Re: [LEAPSECS] independence day

From: Markus Kuhn <>
Date: Wed, 05 Jul 2006 16:26:39 +0100

Poul-Henning Kamp wrote on 2006-07-05 05:49 UTC:
> In message <>, Steve Allen writes:
> >In the middle of May some text about legal time in the US was
> >introduced into a US Senate bill regarding funding for NSF and NIST.
> >See section 508 of S.2802 introduced 2006-05-15, e.g.
> >
> the term `Coordinated Universal Time' means the time scale
> maintained through the General Conference of Weights and
> Measures and interpreted or modified for the United States
> by the Secretary of Commerce.'.
> That could sound like the drilling of a loophole :-)

In comparison, the corresponding German law was phrased much more
cautiously. It ensures that any substantial tinkering with the
definition of UTC (and therefore German time) requires democratic
approval by parliament:

  Law on the definition of time (Zeitgesetz - ZeitG)

 "(3) Coordinated Universal Time is defined as a time scale with the
      following properties:

      1. On 1 January 1972, 0 hours, it corresponds to 31 December 1971,
         23 hours, 59 minutes, 59.96 seconds mean solar time on
         the null meridian.

      2. The scale unit is the base unit second according to section 3
         paragraph 4 of the law on units of measurement of 2 July 1969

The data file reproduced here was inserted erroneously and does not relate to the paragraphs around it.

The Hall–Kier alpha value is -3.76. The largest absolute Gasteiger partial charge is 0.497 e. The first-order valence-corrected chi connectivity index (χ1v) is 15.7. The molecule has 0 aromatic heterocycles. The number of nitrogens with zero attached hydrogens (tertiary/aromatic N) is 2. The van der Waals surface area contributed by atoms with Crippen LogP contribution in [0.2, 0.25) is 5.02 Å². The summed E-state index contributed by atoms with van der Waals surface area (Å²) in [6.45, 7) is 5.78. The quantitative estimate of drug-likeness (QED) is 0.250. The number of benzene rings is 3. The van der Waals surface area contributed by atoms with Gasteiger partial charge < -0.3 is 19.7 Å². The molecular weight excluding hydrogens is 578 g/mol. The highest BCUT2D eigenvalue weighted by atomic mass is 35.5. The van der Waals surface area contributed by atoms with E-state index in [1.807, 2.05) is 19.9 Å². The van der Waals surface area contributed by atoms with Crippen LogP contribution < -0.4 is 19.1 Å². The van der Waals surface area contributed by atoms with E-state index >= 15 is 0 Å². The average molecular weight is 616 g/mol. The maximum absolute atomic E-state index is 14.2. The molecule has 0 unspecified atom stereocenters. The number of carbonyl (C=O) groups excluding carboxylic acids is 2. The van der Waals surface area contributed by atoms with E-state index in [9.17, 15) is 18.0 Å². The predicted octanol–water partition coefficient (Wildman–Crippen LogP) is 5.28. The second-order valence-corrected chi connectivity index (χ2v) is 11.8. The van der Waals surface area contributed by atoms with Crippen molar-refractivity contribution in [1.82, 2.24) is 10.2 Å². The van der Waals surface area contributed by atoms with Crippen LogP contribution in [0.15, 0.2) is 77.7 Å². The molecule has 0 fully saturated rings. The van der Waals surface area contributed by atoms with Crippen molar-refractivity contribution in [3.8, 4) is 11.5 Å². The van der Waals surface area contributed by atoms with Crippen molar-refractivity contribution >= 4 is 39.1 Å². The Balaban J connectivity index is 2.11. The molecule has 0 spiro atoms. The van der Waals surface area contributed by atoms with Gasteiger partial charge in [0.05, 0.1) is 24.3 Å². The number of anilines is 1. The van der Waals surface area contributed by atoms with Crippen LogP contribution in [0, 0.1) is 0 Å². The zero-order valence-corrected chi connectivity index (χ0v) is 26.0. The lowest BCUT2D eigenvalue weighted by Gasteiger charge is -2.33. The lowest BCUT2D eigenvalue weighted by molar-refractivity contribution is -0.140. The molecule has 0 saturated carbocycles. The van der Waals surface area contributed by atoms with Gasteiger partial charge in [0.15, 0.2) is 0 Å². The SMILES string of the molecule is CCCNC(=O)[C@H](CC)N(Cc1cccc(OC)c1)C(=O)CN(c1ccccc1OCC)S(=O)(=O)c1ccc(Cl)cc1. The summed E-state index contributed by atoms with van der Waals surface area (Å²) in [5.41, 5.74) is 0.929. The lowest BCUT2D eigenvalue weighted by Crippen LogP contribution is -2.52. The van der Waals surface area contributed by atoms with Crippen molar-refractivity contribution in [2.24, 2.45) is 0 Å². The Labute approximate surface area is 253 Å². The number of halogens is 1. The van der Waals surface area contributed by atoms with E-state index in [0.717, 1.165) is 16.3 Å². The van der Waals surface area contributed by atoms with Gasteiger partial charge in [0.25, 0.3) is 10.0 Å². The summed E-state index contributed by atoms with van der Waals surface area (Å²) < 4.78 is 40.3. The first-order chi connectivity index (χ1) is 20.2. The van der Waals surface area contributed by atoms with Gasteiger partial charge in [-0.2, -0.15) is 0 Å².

(BGBl. I, p. 709), last amended by article 287 number 48 of
         the law of 2 March 1974 (BGBl. I, p. 469), at sea level.

      3. The time scale Coordinated Universal Time is kept in alignment
         with mean solar time at the null meridian with a tolerance of
         not more than one second, either by inserting one additional
         second or by omitting one second."

In other words, the kind of minor optimizations of UTC that Rob Seaman
and others have proposed here (tinkering with the exact dates at which
leap seconds are scheduled and announced) would not require a change of
German law, but pretty much everything else discussed here (leap hours,
pure atomic time, etc.) does require legislative approval.

Sounds to me like the authors of the German Zeitgesetz of 1978 had
rather prudent advisors. Prudent members of the U.S. legislative branch
who are currently drafting revisions of the definition of U.S. national
time may want to have a close look at the above wording.


P.S.: The above English translation is mine; a HTML transcript of the official
German wording is at

Markus Kuhn, Computer Laboratory, University of Cambridge || CB3 0FD, Great Britain
Received on Wed Jul 05 2006 - 08:27:28 PDT

This archive was generated by hypermail 2.3.0 : Sat Sep 04 2010 - 09:44:55 PDT